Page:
Overview of Our Process
We’ve designed our process to make sure the families we serve get the care they need, every step of the way. Making funeral arrangements typically happens in three stages: planning a service, choosing a final resting place, and taking care of the final details that come after. We’ll help you from start to finish, all while giving you the support you need during your time of loss.
Choosing a Final Resting Place
Like funeral services, there are many options when it comes to choosing a loved one’s final resting place. We can help you decide which option is best for your family.
First you’ll need to choose between cremation and burial and then determine where and how your loved will be laid to rest. Both buried and cremated remains can be placed above ground or below it.
This traditional type of burial involves burying a casketed loved one in a cemetery and marking the spot with a headstone or monument. Many families buy adjoining plots so they may be buried next to their loved ones.
Above Ground Burial
Above ground burials involve entombing a deceased loved one in a mausoleum. A mausoleum can be public or private and can contain the remains of one or more people.
Cremated remains can be buried underground, placed in an above ground vault or columbarium, stored in a commemorative urn, scattered on private property, or used to make everything from jewelry to glass.
Planning a Service
There are many types of funeral services, each with their own rites and traditions, and you may not be sure which option to choose. We can help you plan a service that honors your loved one and gives your family the closure they need.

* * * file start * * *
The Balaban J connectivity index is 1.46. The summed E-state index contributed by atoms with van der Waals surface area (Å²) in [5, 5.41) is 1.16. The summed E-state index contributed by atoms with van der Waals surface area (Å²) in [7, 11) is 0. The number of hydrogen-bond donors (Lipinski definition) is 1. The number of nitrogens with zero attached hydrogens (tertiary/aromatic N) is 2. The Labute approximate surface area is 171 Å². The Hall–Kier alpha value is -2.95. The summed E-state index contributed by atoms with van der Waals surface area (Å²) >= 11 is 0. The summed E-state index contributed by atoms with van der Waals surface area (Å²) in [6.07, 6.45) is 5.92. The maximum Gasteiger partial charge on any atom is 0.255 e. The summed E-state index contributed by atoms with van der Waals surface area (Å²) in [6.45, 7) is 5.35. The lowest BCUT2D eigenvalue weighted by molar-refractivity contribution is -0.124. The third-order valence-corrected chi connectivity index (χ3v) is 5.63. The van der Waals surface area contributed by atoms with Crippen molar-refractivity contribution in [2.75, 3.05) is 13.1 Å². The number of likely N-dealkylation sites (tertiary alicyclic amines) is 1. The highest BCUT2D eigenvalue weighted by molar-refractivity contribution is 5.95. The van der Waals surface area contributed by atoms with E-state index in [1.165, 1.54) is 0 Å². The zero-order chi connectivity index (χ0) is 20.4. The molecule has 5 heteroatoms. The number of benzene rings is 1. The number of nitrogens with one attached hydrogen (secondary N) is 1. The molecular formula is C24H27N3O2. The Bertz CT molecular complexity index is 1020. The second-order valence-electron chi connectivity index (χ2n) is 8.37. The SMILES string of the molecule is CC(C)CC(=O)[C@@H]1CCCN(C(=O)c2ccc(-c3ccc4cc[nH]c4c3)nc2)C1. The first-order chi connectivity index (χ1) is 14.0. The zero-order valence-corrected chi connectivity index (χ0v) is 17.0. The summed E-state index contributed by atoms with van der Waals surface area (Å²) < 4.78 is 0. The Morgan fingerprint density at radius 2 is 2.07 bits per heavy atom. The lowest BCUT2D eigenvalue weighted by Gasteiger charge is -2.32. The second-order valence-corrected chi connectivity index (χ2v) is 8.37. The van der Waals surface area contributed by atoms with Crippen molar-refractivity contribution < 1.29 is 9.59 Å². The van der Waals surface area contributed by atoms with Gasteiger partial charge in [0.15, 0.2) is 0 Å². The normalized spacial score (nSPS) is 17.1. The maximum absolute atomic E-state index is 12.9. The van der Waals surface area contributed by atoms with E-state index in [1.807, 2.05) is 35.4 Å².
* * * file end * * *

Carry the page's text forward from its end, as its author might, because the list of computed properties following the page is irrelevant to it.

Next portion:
Traditional Funeral Services
Traditional funerals are generally held at churches, chapels, or funeral homes, and the deceased is present in an open or closed casket. The funeral may be preceded by a viewing or visitation and conclude with a procession to a cemetery. A commemorative graveside service may follow.
Memorial services typically take place in the same locations as traditional funerals, but the deceased is not present, though an urn with the cremated remains might be.
Non-commemorative funerals are immediate burials or cremations that do not include a formal ceremony of any kind. This kind of handling is also known as immediate disposition.
Taking Care of the Final Details
Planning a loved one’s funeral and settling their estate can be overwhelming, especially in times of shock and grief. We’ll help you whenever needed to ensure everything is taken care of.
After your loved one’s passing, we’ll meet for a funeral arrangement consultation. In this one to two-hour meeting, we’ll help you complete the information needed for your loved one’s death certificate and finalize the burial or cremation. To do this, we’ll need legal and vital information documents and other personal items.
Once we have the documents we need, we’ll prepare the death certificate at our funeral home; get it signed by the physician, coroner, or medical examiner; and then file it with the Office of Vital Records. Certified copies of the death certificate may be necessary for access to life insurance proceeds, retirement benefits, bank accounts, stocks and bonds, real estate, and other assets.
If possible, please bring the following items belonging to the deceased:
- Social Security Card
- Driver’s license, passport or other form of ID
- Military discharge papers (form DD214)
- Recent photograph
Below you’ll find a list of links that will help you in the process of settling a loved one’s estate.
Probate courts deal with the property and debts of people who have died and determine how the person’s assets should be allotted.
The Social Security Administration and Veterans Administration distribute appropriate benefits after a person dies.
Funeral Arrangements Options
For more details on the different options, view the below pages.